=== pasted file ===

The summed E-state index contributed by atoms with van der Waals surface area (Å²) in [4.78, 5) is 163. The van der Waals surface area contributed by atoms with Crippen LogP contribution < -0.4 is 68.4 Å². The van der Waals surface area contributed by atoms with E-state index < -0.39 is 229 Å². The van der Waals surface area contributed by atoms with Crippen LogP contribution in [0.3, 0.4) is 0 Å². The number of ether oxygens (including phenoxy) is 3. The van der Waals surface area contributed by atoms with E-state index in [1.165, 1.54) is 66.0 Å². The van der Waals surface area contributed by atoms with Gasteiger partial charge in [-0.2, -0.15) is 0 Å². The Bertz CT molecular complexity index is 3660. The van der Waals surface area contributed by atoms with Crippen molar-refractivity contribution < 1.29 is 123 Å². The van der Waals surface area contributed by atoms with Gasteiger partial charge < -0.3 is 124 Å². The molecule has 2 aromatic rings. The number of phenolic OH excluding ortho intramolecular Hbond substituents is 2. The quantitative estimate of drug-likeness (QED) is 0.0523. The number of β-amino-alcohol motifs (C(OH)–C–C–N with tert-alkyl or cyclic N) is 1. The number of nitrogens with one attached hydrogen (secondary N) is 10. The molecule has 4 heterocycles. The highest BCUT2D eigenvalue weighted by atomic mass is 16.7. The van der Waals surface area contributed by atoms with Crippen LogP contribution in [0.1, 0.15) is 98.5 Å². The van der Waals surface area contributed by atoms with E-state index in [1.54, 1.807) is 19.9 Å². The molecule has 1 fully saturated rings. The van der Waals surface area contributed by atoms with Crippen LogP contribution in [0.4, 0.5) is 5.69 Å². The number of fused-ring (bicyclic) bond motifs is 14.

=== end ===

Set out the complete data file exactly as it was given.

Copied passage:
The summed E-state index contributed by atoms with van der Waals surface area (Å²) in [4.78, 5) is 163. The van der Waals surface area contributed by atoms with Crippen LogP contribution < -0.4 is 68.4 Å². The van der Waals surface area contributed by atoms with E-state index < -0.39 is 229 Å². The van der Waals surface area contributed by atoms with Crippen LogP contribution in [0.3, 0.4) is 0 Å². The number of ether oxygens (including phenoxy) is 3. The van der Waals surface area contributed by atoms with E-state index in [1.165, 1.54) is 66.0 Å². The van der Waals surface area contributed by atoms with Gasteiger partial charge in [-0.2, -0.15) is 0 Å². The Bertz CT molecular complexity index is 3660. The van der Waals surface area contributed by atoms with Crippen molar-refractivity contribution < 1.29 is 123 Å². The van der Waals surface area contributed by atoms with Gasteiger partial charge < -0.3 is 124 Å². The molecule has 2 aromatic rings. The number of phenolic OH excluding ortho intramolecular Hbond substituents is 2. The quantitative estimate of drug-likeness (QED) is 0.0523. The number of β-amino-alcohol motifs (C(OH)–C–C–N with tert-alkyl or cyclic N) is 1. The number of nitrogens with one attached hydrogen (secondary N) is 10. The molecule has 4 heterocycles. The highest BCUT2D eigenvalue weighted by atomic mass is 16.7. The van der Waals surface area contributed by atoms with Crippen LogP contribution in [0.1, 0.15) is 98.5 Å². The van der Waals surface area contributed by atoms with E-state index in [1.54, 1.807) is 19.9 Å². The molecule has 1 fully saturated rings. The van der Waals surface area contributed by atoms with Crippen LogP contribution in [0.4, 0.5) is 5.69 Å². The number of fused-ring (bicyclic) bond motifs is 14.